Westport native Tyler Hicks was with Anthony Shadid yesterday, when the New York Times correspondent suffered a fatal asthma attack in Syria.
Hicks — like Shadid, a Pulitzer Prize winner — administered CPR for half an hour. He then carried Shadid’s body across the border to Turkey, according to a story in today’s Times.
The article noted:
The assignment in Syria, which Mr. Shadid arranged through a network of smugglers, was fraught with dangers, not the least of which was discovery by the pro-government authorities in Syria. The journey into the country required both Mr. Shadid and Mr. Hicks to travel at night to a mountainous border area in Turkey adjoining Syria’s Idlib Province, where the demarcation line is a barbed-wire fence. Mr. Hicks said they squeezed through the fence’s lower portion by pulling the wires apart, and guides on horseback met them on the other side. It was on that first night, Mr. Hicks said, that Mr. Shadid suffered an initial bout of asthma, apparently set off by an allergy to the horses, but he recovered after resting.
On the way out a week later, however, Mr. Shadid suffered a more severe attack — again apparently set off by proximity to the horses of the guides, Mr. Hicks said, as they were walking toward the border. Short of breath, Mr. Shadid leaned against a rock with both hands.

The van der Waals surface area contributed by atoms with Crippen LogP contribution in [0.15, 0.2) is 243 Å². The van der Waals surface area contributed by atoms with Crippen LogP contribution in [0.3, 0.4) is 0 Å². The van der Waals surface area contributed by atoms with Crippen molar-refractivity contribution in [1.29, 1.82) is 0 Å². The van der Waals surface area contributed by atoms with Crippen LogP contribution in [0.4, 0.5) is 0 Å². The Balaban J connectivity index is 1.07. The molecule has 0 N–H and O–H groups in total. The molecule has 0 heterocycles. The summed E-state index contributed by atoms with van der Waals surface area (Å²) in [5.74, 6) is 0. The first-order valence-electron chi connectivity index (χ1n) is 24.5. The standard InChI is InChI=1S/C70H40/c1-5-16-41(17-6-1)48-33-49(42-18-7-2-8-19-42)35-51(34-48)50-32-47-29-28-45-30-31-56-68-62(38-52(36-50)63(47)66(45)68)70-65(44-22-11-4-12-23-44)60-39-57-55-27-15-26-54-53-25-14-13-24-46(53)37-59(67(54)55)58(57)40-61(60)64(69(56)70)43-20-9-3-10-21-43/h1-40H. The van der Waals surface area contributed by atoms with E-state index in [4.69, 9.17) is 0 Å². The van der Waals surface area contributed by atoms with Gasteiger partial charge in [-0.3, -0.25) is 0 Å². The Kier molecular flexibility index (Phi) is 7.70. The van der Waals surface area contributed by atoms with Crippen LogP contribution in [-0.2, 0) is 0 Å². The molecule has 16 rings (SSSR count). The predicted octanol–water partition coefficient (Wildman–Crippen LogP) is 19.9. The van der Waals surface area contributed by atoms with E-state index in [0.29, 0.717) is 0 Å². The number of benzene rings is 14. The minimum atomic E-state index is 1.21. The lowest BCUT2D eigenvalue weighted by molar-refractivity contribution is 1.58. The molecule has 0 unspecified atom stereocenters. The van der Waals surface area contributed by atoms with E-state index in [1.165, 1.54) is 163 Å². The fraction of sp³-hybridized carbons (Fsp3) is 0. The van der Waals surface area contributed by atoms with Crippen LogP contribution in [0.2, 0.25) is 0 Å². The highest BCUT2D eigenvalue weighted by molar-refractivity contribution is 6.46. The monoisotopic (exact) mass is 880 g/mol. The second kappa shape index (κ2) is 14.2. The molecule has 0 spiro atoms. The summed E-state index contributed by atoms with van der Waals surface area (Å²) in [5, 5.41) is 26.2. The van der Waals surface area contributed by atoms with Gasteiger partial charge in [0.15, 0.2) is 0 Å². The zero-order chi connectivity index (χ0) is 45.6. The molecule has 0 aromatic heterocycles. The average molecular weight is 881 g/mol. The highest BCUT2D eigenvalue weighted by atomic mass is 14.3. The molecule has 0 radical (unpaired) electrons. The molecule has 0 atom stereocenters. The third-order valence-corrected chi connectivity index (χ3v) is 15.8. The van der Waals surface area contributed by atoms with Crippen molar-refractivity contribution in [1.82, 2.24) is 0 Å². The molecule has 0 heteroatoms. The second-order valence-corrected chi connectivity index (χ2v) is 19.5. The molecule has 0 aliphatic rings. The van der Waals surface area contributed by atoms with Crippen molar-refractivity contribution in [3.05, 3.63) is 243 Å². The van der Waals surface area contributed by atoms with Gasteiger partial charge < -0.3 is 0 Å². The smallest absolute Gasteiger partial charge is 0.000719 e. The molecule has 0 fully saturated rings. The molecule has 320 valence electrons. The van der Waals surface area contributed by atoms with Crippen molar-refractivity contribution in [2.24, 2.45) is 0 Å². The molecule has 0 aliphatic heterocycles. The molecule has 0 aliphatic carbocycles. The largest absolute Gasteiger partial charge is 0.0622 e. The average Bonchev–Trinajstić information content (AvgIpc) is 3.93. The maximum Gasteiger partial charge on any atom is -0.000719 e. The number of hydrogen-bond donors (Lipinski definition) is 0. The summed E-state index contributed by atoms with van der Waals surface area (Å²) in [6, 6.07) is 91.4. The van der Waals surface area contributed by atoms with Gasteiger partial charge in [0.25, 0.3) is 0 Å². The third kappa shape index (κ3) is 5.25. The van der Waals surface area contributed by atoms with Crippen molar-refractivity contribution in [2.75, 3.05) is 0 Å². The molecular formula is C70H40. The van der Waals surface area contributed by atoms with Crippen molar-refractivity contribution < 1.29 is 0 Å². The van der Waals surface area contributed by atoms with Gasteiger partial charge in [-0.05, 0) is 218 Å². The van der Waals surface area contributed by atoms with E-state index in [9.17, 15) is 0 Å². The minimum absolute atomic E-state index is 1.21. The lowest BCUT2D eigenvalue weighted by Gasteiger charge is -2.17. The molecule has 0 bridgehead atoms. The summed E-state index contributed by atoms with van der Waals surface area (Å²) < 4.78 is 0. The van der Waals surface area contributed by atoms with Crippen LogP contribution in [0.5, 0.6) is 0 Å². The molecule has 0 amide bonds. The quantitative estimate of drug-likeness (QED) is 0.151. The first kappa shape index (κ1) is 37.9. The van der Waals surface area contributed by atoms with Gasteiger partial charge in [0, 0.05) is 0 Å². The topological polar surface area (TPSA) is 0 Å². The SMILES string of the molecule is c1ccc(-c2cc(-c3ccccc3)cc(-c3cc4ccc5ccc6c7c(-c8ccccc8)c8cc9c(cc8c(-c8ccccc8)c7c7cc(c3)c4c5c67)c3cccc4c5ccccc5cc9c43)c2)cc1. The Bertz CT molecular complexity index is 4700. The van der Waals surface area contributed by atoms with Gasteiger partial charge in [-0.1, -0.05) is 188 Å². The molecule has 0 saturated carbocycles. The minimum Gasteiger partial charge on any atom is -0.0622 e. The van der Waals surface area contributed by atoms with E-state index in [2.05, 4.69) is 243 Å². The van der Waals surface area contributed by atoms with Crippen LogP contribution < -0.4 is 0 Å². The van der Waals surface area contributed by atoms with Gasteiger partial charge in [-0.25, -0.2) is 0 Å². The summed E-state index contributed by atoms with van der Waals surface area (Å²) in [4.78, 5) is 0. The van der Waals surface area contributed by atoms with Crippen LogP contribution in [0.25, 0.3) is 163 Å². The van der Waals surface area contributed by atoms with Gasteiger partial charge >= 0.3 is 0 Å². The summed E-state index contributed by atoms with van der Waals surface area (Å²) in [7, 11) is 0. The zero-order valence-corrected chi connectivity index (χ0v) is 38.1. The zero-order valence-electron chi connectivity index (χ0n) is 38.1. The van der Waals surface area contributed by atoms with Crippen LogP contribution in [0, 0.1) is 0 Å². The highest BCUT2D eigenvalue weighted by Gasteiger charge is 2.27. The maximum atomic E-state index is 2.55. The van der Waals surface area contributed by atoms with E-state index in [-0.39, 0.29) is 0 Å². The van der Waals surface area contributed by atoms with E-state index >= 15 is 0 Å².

“I stood next to him and asked if he was O.K., and then he collapsed,” Mr. Hicks said. “He was not conscious and his breathing was very faint and very shallow.” After a few minutes, he said, “I could see he was no longer breathing.”
Mr. Hicks said he administered cardiopulmonary resuscitation for 30 minutes but was unable to revive Mr. Shadid.
Shadid and Hicks were in the international spotlight last March, when they and 2 other Times journalists — including Westport native and fellow Staples grad Lynsey Addario, a photographer — were arrested by pro-government militias during the conflict in Libya. During a week in captivity, all were physically abused.